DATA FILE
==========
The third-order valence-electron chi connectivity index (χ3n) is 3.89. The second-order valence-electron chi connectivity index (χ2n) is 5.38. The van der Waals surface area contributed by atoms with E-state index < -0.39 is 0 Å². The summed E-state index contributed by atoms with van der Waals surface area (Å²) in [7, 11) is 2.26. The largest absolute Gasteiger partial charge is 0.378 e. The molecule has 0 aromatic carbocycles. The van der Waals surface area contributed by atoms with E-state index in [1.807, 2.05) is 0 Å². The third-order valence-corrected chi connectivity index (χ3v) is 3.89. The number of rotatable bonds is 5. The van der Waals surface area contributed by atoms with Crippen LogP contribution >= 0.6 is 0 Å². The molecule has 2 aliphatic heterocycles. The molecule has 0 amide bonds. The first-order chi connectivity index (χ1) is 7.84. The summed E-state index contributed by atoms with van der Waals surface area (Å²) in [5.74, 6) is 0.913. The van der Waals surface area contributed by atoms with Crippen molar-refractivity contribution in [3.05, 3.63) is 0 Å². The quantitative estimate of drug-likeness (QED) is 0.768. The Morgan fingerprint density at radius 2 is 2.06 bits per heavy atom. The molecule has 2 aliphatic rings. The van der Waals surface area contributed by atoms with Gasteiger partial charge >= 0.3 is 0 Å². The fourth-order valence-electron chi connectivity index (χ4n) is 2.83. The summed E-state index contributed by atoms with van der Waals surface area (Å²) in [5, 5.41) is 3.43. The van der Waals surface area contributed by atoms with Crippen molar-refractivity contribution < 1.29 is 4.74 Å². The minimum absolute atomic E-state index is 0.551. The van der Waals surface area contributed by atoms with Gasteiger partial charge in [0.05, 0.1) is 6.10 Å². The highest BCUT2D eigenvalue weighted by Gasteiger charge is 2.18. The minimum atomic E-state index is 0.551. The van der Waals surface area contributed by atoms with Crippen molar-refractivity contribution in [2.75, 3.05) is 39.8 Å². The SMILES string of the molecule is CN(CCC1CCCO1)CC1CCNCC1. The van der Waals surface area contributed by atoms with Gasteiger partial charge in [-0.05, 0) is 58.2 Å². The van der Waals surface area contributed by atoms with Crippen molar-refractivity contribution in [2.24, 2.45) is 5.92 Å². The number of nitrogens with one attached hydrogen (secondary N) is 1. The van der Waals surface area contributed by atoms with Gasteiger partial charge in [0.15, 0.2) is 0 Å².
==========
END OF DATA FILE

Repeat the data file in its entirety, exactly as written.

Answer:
The third-order valence-electron chi connectivity index (χ3n) is 3.89. The second-order valence-electron chi connectivity index (χ2n) is 5.38. The van der Waals surface area contributed by atoms with E-state index < -0.39 is 0 Å². The summed E-state index contributed by atoms with van der Waals surface area (Å²) in [7, 11) is 2.26. The largest absolute Gasteiger partial charge is 0.378 e. The molecule has 0 aromatic carbocycles. The van der Waals surface area contributed by atoms with E-state index in [1.807, 2.05) is 0 Å². The third-order valence-corrected chi connectivity index (χ3v) is 3.89. The number of rotatable bonds is 5. The van der Waals surface area contributed by atoms with Crippen LogP contribution >= 0.6 is 0 Å². The molecule has 2 aliphatic heterocycles. The molecule has 0 amide bonds. The first-order chi connectivity index (χ1) is 7.84. The summed E-state index contributed by atoms with van der Waals surface area (Å²) in [5.74, 6) is 0.913. The van der Waals surface area contributed by atoms with Crippen molar-refractivity contribution in [3.05, 3.63) is 0 Å². The quantitative estimate of drug-likeness (QED) is 0.768. The Morgan fingerprint density at radius 2 is 2.06 bits per heavy atom. The molecule has 2 aliphatic rings. The van der Waals surface area contributed by atoms with Gasteiger partial charge >= 0.3 is 0 Å². The fourth-order valence-electron chi connectivity index (χ4n) is 2.83. The summed E-state index contributed by atoms with van der Waals surface area (Å²) in [5, 5.41) is 3.43. The van der Waals surface area contributed by atoms with Crippen molar-refractivity contribution < 1.29 is 4.74 Å². The minimum absolute atomic E-state index is 0.551. The van der Waals surface area contributed by atoms with Gasteiger partial charge in [0.05, 0.1) is 6.10 Å². The highest BCUT2D eigenvalue weighted by Gasteiger charge is 2.18. The minimum atomic E-state index is 0.551. The van der Waals surface area contributed by atoms with Crippen molar-refractivity contribution in [2.75, 3.05) is 39.8 Å². The SMILES string of the molecule is CN(CCC1CCCO1)CC1CCNCC1. The van der Waals surface area contributed by atoms with Gasteiger partial charge in [-0.05, 0) is 58.2 Å². The van der Waals surface area contributed by atoms with Crippen molar-refractivity contribution in [2.24, 2.45) is 5.92 Å². The number of nitrogens with one attached hydrogen (secondary N) is 1. The van der Waals surface area contributed by atoms with Gasteiger partial charge in [0.15, 0.2) is 0 Å².